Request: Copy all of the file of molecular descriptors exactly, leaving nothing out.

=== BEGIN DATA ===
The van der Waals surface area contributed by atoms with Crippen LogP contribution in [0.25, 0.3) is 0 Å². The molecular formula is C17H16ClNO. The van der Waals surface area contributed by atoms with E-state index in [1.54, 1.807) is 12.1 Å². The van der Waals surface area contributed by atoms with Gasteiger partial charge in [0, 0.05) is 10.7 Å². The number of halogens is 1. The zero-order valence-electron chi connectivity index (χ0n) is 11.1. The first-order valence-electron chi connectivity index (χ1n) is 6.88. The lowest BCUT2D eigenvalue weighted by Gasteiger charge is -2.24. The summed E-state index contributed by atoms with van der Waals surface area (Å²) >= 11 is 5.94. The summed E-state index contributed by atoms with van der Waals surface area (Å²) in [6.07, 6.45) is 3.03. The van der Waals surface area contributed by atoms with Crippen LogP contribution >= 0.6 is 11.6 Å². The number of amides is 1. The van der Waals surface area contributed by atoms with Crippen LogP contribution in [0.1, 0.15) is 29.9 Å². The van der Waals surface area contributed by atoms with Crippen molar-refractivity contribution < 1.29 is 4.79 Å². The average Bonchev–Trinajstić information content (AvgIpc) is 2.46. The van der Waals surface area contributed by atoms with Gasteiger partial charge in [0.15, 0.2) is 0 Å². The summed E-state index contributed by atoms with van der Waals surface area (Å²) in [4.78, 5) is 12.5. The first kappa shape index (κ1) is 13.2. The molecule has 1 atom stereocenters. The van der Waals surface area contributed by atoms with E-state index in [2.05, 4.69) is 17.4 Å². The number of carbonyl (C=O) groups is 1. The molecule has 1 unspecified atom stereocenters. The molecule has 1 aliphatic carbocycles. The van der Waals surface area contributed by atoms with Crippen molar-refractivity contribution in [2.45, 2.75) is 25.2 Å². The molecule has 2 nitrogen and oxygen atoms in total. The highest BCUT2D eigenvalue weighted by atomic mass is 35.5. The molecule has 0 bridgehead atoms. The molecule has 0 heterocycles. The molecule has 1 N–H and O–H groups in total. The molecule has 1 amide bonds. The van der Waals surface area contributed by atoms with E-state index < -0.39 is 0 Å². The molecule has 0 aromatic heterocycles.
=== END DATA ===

The van der Waals surface area contributed by atoms with Crippen LogP contribution in [0.25, 0.3) is 0 Å². The molecular formula is C17H16ClNO. The van der Waals surface area contributed by atoms with E-state index in [1.54, 1.807) is 12.1 Å². The van der Waals surface area contributed by atoms with Gasteiger partial charge in [0, 0.05) is 10.7 Å². The number of halogens is 1. The zero-order valence-electron chi connectivity index (χ0n) is 11.1. The first-order valence-electron chi connectivity index (χ1n) is 6.88. The lowest BCUT2D eigenvalue weighted by Gasteiger charge is -2.24. The summed E-state index contributed by atoms with van der Waals surface area (Å²) >= 11 is 5.94. The summed E-state index contributed by atoms with van der Waals surface area (Å²) in [6.07, 6.45) is 3.03. The van der Waals surface area contributed by atoms with Crippen LogP contribution >= 0.6 is 11.6 Å². The number of amides is 1. The van der Waals surface area contributed by atoms with Crippen LogP contribution in [0.1, 0.15) is 29.9 Å². The van der Waals surface area contributed by atoms with Crippen molar-refractivity contribution < 1.29 is 4.79 Å². The average Bonchev–Trinajstić information content (AvgIpc) is 2.46. The van der Waals surface area contributed by atoms with Gasteiger partial charge in [0.15, 0.2) is 0 Å². The summed E-state index contributed by atoms with van der Waals surface area (Å²) in [4.78, 5) is 12.5. The first kappa shape index (κ1) is 13.2. The molecule has 1 atom stereocenters. The van der Waals surface area contributed by atoms with E-state index in [2.05, 4.69) is 17.4 Å². The number of carbonyl (C=O) groups is 1. The molecule has 1 unspecified atom stereocenters. The molecule has 1 aliphatic carbocycles. The van der Waals surface area contributed by atoms with Crippen molar-refractivity contribution in [2.45, 2.75) is 25.2 Å². The molecule has 2 nitrogen and oxygen atoms in total. The highest BCUT2D eigenvalue weighted by atomic mass is 35.5. The molecule has 0 bridgehead atoms. The molecule has 0 heterocycles. The molecule has 1 N–H and O–H groups in total. The molecule has 1 amide bonds. The van der Waals surface area contributed by atoms with E-state index < -0.39 is 0 Å². The molecule has 0 aromatic heterocycles.